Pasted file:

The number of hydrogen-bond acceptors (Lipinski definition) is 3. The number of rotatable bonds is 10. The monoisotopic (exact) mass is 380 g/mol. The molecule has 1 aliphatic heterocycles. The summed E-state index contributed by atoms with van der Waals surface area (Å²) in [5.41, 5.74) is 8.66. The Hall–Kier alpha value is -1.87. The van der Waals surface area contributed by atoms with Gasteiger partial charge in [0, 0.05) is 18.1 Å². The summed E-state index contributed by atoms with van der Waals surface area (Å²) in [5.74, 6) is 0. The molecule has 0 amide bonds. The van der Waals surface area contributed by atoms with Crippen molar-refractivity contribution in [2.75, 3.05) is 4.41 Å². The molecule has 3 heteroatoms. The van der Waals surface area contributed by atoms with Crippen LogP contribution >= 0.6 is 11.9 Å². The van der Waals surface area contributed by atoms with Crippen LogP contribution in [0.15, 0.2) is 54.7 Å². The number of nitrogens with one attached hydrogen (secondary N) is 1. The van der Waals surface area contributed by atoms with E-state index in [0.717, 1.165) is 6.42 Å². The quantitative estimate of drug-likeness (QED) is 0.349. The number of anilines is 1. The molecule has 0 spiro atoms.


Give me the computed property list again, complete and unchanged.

The number of hydrogen-bond acceptors (Lipinski definition) is 3. The number of rotatable bonds is 10. The monoisotopic (exact) mass is 380 g/mol. The molecule has 1 aliphatic heterocycles. The summed E-state index contributed by atoms with van der Waals surface area (Å²) in [5.41, 5.74) is 8.66. The Hall–Kier alpha value is -1.87. The van der Waals surface area contributed by atoms with Gasteiger partial charge in [0, 0.05) is 18.1 Å². The summed E-state index contributed by atoms with van der Waals surface area (Å²) in [5.74, 6) is 0. The molecule has 0 amide bonds. The van der Waals surface area contributed by atoms with Crippen molar-refractivity contribution in [2.75, 3.05) is 4.41 Å². The molecule has 3 heteroatoms. The van der Waals surface area contributed by atoms with Crippen LogP contribution >= 0.6 is 11.9 Å². The van der Waals surface area contributed by atoms with Crippen LogP contribution in [0.15, 0.2) is 54.7 Å². The number of nitrogens with one attached hydrogen (secondary N) is 1. The van der Waals surface area contributed by atoms with E-state index in [0.717, 1.165) is 6.42 Å². The quantitative estimate of drug-likeness (QED) is 0.349. The number of anilines is 1. The molecule has 0 spiro atoms.